Moving to the third aspect, I agree completely - that one of the most important forces giving shape to our cities is the deprivation and inequalities that exist in society. This condition is what drives, forces, nearly half the population of our cities to living in marginal and technically illegal settlements, criminalising themselves involuntarily simply because having a place to live is absolutely essential, and also making themselves vulnerable to exploitation in every possible way. But in regard to this I would also suggest that what we see as "deprivation", needs to be seen for what it is: As part of the wider struggle that is constantly taking place in our society between different sections. In terms of cities, this struggle occurs over the control and use of the basic material resources of human settlement (land, building materials, and water, and also fuel and other essential elements of the common good - which in cities are called "services"); struggles over social and political power - power over these resources and their allocation, which is in turn, and more generally, a part of power in society as a whole and a reflection of it at any given point in time; and more broadly, struggles over meaning: Over our map of history and what our major icons are, and should be, over what our present and the future should be about, over what our cultural norms should be and what the meaning of life itself is, and should be.

In short, what we see as deprivation - and as privilege - is a manifestation of the balance of power in society today; and so if we wish to change the physical conditions, it will require us to participate in the struggle that is taking place in society. As I understand it, this is the real nature of the practices of architecture and of city planning. If you do not consciously take sides, you end up taking the side of the powerful.

Manoj K. Jain

The compulsions of liberalisation have contributed heavily to the deregulation of urban land market, including more recently the lifting of the Urban Land Ceiling Act as one culmination of this drive, and consequently - and quite contrarily to the declared aims of the proponents - to a sky-rocketing of land and housing prices in the years immediately following 1991; from which the wealthy and other vested interests profited heavily but where the rest of society was further straitjacketed, and where the poor sections were even further driven into so-called "illegality" and the dirty economy. Since housing and land are key factors in the dirty economy, several steps have been taken as a part of liberalisation to allow dirty marketeers to launder their money, including through investment in urban land and housing and related bonds - and have thereby served to only legitimise the dirty economy and illegal wealth. Several similar "liberal" steps have been taken to attract NRI investment; the very meaning of "liberal" has been appropriated and distorted. All of this has contributed to a deepening of divisions in society - the now super-wealthy have been encouraged to build and to move ever more deeply into enclaves. The very fabric of our cities is being ripped apart and reshaped in this process. Liberalisation is widely reinforcing and expanding the "ugliness" that social marginalisation and the dirty economy are responsible for.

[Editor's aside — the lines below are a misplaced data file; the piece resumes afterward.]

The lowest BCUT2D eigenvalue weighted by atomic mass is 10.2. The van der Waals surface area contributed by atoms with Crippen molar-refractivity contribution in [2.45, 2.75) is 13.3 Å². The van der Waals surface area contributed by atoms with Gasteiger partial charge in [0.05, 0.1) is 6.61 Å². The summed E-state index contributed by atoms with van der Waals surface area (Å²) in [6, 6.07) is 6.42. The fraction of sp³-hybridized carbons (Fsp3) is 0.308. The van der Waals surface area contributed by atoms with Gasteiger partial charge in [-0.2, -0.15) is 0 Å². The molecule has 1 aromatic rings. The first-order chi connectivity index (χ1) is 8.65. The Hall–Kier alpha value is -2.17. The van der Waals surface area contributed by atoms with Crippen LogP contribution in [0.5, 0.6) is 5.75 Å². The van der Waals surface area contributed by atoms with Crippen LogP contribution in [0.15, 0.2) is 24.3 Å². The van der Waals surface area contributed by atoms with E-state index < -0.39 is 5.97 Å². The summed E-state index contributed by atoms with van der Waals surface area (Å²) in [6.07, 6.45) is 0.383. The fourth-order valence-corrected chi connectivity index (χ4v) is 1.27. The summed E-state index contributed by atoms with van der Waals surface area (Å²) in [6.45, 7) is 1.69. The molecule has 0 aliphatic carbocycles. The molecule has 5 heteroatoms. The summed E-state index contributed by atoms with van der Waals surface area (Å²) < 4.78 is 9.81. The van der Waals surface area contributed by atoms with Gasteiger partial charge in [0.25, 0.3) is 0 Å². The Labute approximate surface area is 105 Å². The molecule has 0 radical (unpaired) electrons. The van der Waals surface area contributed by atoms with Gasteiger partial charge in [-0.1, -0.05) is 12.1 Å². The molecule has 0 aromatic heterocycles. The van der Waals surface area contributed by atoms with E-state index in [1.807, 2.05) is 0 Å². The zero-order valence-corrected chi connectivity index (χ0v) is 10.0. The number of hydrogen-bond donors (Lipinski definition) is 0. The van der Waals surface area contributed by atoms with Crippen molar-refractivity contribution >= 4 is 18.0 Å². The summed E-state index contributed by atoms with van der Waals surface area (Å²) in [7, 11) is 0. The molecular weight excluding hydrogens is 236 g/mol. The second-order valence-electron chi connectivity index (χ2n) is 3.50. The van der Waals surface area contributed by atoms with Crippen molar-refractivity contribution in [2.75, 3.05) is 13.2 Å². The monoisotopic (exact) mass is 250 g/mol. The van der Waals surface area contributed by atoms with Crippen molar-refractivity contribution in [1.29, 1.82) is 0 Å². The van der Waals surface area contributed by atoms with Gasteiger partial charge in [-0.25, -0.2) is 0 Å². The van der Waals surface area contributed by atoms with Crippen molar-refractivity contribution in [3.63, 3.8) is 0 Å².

These are only some of the powerful forces that I believe are shaping cities and city forms today - and will be, in future - and which I believe need to be taken into account when judging what our buildings and cities "look like" - and when deciding what one might do about this. While not disagreeing with the proposition that our cities look "ugly", I believe that we have now moved into a new phase of history where we have to find new parameters to make our judgments.

In this new context, it should not be surprising if things look chaotic, in the sense of being unfamiliar and in that sense, of being even threateningly so. We need, I believe, to come to terms with the dynamics of the chaos, and can only have an impact if we recognise the nature of its flow. As I see it, we are today in the throes of the emergence of what will in many ways be a new society.

Of the four forces I have listed above, two are manifestations of extremely important and positive changes in society. Even if unpredictable in terms of what they will ultimately bring forward, and almost unprecedented in human experience, I would venture the possibility that at a deeper level, they possess what we can and should regard as a "beauty" and power of a different order. We, therefore, need to support them in every way possible. On the other hand, I suggest that the other two forces are having equally deep, but profoundly negative, effects on society and social life: "Ugly" in the much deeper sense of the term, disfigured, distorted, unnatural, and gross. And we, therefore, need equally to fight them.

Table of Contents

The Hindu | Business Line | Frontline | The Sportstar | Home

Copyrights © 1999, The Hindu.

Republication or redissemination ofthe contents of this screen are expressly prohibited
without the written consent of The Hindu.